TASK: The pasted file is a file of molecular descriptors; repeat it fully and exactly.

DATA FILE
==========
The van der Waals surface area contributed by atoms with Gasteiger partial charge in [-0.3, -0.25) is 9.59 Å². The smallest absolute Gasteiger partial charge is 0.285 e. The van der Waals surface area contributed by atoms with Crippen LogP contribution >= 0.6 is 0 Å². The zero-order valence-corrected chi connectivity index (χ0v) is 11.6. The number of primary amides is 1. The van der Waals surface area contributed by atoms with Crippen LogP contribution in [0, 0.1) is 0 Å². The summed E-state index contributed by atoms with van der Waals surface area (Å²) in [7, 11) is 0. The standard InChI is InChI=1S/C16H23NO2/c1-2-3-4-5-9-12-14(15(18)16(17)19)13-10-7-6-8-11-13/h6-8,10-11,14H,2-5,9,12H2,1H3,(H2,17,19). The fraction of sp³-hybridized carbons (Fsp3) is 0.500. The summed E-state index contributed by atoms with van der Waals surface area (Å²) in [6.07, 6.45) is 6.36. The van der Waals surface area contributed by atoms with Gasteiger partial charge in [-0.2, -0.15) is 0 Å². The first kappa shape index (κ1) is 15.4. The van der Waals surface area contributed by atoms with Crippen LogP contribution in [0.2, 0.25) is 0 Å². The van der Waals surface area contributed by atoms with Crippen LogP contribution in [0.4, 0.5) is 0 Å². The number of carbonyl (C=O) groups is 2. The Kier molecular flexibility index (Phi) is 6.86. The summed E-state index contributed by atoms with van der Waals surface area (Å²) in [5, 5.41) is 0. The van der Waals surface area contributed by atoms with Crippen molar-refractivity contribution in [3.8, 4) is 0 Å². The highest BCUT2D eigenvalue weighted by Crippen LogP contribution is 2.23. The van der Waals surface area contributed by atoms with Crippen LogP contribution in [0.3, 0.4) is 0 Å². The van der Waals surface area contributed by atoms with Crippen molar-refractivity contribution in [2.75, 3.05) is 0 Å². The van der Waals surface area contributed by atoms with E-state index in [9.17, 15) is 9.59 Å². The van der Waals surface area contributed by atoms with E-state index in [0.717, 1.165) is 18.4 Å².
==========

The van der Waals surface area contributed by atoms with Gasteiger partial charge in [-0.3, -0.25) is 9.59 Å². The smallest absolute Gasteiger partial charge is 0.285 e. The van der Waals surface area contributed by atoms with Crippen LogP contribution >= 0.6 is 0 Å². The zero-order valence-corrected chi connectivity index (χ0v) is 11.6. The number of primary amides is 1. The van der Waals surface area contributed by atoms with Crippen LogP contribution in [0, 0.1) is 0 Å². The summed E-state index contributed by atoms with van der Waals surface area (Å²) in [7, 11) is 0. The standard InChI is InChI=1S/C16H23NO2/c1-2-3-4-5-9-12-14(15(18)16(17)19)13-10-7-6-8-11-13/h6-8,10-11,14H,2-5,9,12H2,1H3,(H2,17,19). The fraction of sp³-hybridized carbons (Fsp3) is 0.500. The summed E-state index contributed by atoms with van der Waals surface area (Å²) in [6.07, 6.45) is 6.36. The van der Waals surface area contributed by atoms with Gasteiger partial charge in [-0.2, -0.15) is 0 Å². The first kappa shape index (κ1) is 15.4. The van der Waals surface area contributed by atoms with Crippen LogP contribution in [0.2, 0.25) is 0 Å². The van der Waals surface area contributed by atoms with Crippen LogP contribution in [0.4, 0.5) is 0 Å². The number of carbonyl (C=O) groups is 2. The Kier molecular flexibility index (Phi) is 6.86. The summed E-state index contributed by atoms with van der Waals surface area (Å²) in [5, 5.41) is 0. The van der Waals surface area contributed by atoms with Crippen molar-refractivity contribution in [3.8, 4) is 0 Å². The highest BCUT2D eigenvalue weighted by Crippen LogP contribution is 2.23. The van der Waals surface area contributed by atoms with Crippen LogP contribution in [0.3, 0.4) is 0 Å². The van der Waals surface area contributed by atoms with Crippen molar-refractivity contribution in [2.75, 3.05) is 0 Å². The van der Waals surface area contributed by atoms with E-state index in [9.17, 15) is 9.59 Å². The van der Waals surface area contributed by atoms with E-state index in [0.717, 1.165) is 18.4 Å².